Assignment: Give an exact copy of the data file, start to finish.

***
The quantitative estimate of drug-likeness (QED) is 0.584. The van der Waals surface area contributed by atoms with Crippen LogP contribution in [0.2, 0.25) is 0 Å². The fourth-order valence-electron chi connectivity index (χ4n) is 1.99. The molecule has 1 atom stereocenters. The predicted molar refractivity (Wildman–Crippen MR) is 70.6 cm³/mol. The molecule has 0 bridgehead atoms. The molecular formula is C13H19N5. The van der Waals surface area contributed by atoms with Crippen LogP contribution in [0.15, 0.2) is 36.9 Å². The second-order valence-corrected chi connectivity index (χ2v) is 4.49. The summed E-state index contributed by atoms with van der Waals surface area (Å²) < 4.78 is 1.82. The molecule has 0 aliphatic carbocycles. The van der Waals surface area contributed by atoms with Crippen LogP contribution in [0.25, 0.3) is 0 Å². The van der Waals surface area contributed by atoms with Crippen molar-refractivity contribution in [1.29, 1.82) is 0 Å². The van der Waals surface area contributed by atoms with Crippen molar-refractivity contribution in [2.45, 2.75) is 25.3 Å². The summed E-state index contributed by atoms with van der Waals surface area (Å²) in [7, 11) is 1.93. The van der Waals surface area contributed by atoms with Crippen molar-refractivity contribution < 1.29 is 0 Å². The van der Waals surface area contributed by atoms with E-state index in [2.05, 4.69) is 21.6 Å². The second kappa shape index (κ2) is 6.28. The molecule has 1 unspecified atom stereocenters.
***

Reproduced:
The quantitative estimate of drug-likeness (QED) is 0.584. The van der Waals surface area contributed by atoms with Crippen LogP contribution in [0.2, 0.25) is 0 Å². The fourth-order valence-electron chi connectivity index (χ4n) is 1.99. The molecule has 1 atom stereocenters. The predicted molar refractivity (Wildman–Crippen MR) is 70.6 cm³/mol. The molecule has 0 bridgehead atoms. The molecular formula is C13H19N5. The van der Waals surface area contributed by atoms with Crippen LogP contribution in [0.15, 0.2) is 36.9 Å². The second-order valence-corrected chi connectivity index (χ2v) is 4.49. The summed E-state index contributed by atoms with van der Waals surface area (Å²) < 4.78 is 1.82. The molecule has 0 aliphatic carbocycles. The van der Waals surface area contributed by atoms with Crippen LogP contribution in [0.25, 0.3) is 0 Å². The van der Waals surface area contributed by atoms with Crippen molar-refractivity contribution in [1.29, 1.82) is 0 Å². The van der Waals surface area contributed by atoms with Crippen molar-refractivity contribution in [2.45, 2.75) is 25.3 Å². The summed E-state index contributed by atoms with van der Waals surface area (Å²) in [7, 11) is 1.93. The van der Waals surface area contributed by atoms with Crippen molar-refractivity contribution < 1.29 is 0 Å². The van der Waals surface area contributed by atoms with E-state index in [2.05, 4.69) is 21.6 Å². The second kappa shape index (κ2) is 6.28. The molecule has 1 unspecified atom stereocenters.